New evidence suggests chronic fatigue may be a side effect suffered by survivors of the coronavirus.
Early research suggests the infection is mild in four out of five cases, with most making a full recovery.
Now, however, a small number of survivors appear to be suffering from lingering complications after the virus has been cleared from the body – what is being referred to as post-COVID syndrome.
The director of the US National Institute of Allergy and Infectious Diseases, Dr Anthony Fauci, says an “extraordinary” number of survivors have developed symptoms “strikingly similar” to chronic fatigue syndrome.
“It's extraordinary how many people have a post-viral syndrome that's very strikingly similar to myalgic encephalomyelitis/chronic fatigue syndrome,” Dr Fauci told Medscape.
An official survey of 292 people who overcame the infection found more than a third (35%) were lacking energy two to three weeks after testing positive.
It gels with reports from actor Tom Hanks, 63, who complained of feeling “very fatigued all the time” when he and wife Rita Wilson caught the infection while filming in Australia in March
The Academy Award winner and his wife made a full recovery after two weeks.
‘Strikingly similar’ to chronic fatigue syndrome
Chronic fatigue syndrome, also known as myalgic encephalomyelitis (ME), generally leaves patients feeling extremely tired and generally unwell.
In severe cases, a patient may be unable to carry out day to day activities, which may affect their mental health.
As of 2018 it is estimated that Chronic Fatigue Syndrome affects 250,000 Australians. Of that number, 25% or 62,500, are severe or very severe and believed to be housebound or bedbound
In the US, between 836,000 and 2.5 million Americans were thought to have the condition in 2015, however, most were undiagnosed.
What is Chronic Fatigue Syndrome?
Although it is unclear exactly what causes chronic fatigue, it can be triggered by viral infections like glandular fever.
Most patients improve over time, however, some never make a full recovery.
Post-viral fatigue, feeling exhausted, can also theoretically occur after fighting off any virus.
“Even after you clear the virus, there are post-viral symptoms,” Dr Fauci said.
“I know, because I follow on the phone a lot of people who call me up and talk about their course.
“It's extraordinary how many people have a post-viral syndrome that's very strikingly similar to myalgic encephalomyelitis/chronic fatigue syndrome.”
Of the 292 survivors, the US Centers for Disease Control and Prevention (CDC) surveyed, 274 developed at least one similar symptom while infectious.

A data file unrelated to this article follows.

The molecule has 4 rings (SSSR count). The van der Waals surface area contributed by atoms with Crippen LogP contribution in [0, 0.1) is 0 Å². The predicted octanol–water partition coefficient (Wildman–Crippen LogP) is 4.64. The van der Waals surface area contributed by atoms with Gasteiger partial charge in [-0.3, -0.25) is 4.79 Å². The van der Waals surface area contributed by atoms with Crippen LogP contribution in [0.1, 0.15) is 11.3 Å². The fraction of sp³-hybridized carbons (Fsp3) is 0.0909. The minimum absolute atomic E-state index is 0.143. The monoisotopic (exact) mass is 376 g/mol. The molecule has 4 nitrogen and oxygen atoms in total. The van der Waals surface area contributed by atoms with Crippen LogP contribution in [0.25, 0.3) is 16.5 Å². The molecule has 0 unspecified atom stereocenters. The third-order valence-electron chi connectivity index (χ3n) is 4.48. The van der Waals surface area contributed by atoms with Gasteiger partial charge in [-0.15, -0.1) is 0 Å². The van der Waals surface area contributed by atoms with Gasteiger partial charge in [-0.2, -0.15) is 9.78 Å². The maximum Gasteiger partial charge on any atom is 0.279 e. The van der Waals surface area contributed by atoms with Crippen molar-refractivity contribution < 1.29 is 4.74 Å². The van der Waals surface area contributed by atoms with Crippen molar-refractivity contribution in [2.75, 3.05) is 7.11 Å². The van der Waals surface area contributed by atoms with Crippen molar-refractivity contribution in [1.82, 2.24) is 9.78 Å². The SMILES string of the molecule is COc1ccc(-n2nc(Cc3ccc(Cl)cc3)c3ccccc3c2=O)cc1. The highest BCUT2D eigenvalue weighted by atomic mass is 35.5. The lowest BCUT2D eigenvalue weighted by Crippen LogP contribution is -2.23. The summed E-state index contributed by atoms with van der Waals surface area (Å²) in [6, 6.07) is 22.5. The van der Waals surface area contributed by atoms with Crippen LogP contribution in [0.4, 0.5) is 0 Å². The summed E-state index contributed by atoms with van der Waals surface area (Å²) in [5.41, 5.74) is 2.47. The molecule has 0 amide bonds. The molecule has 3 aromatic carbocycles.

When interviewed two to three weeks after testing positive, these patients each reported around seven of the centre’s 17 symptoms. Thirty-five per cent noted unresolved fatigue.
The Department of Health lists the primary symptoms of the virus as fever, coughing, sore throat, and shortness of breath.
The US’s definition is considerably broader, including less common symptoms from headaches, to runny nose and nausea or diarrhoea.
‘Feels like a living death’: Chronic fatigue’s impact on sufferers
Research has suggested it can take a while for coronavirus survivors to get fully back on their feet.
According to the UK government, the infection’s tell-tale cough or loss of smell or taste can “last for several weeks once the infection has gone”.
It also seems mild cases seem to resolve in a couple of weeks, while more severe cases can stretch up to six weeks, according to analysis of early data out of Chinese done by the World Health Organization.
Research has suggested people who do develop Chronic Fatigue do so when the activation fo the immune system in response to the virus leads to inflammation that prompts fatigue.
The findings show that patients who develop CFS had elevated levels of two molecules, called interleukin-6 and interleukin-10, that cause inflammation.
These are also higher than normal in severely ill coronavirus patients.
Dr Frances Williams from King’s College London wrote in The Conversation that this suggests activation of the immune system may promote inflammation that leads to fatigue.
Calls have been made for greater research into so-called post-COVID syndrome, with some scientists questioning whether it is a condition in its own right.
Additional reporting by Alexandra Thompson.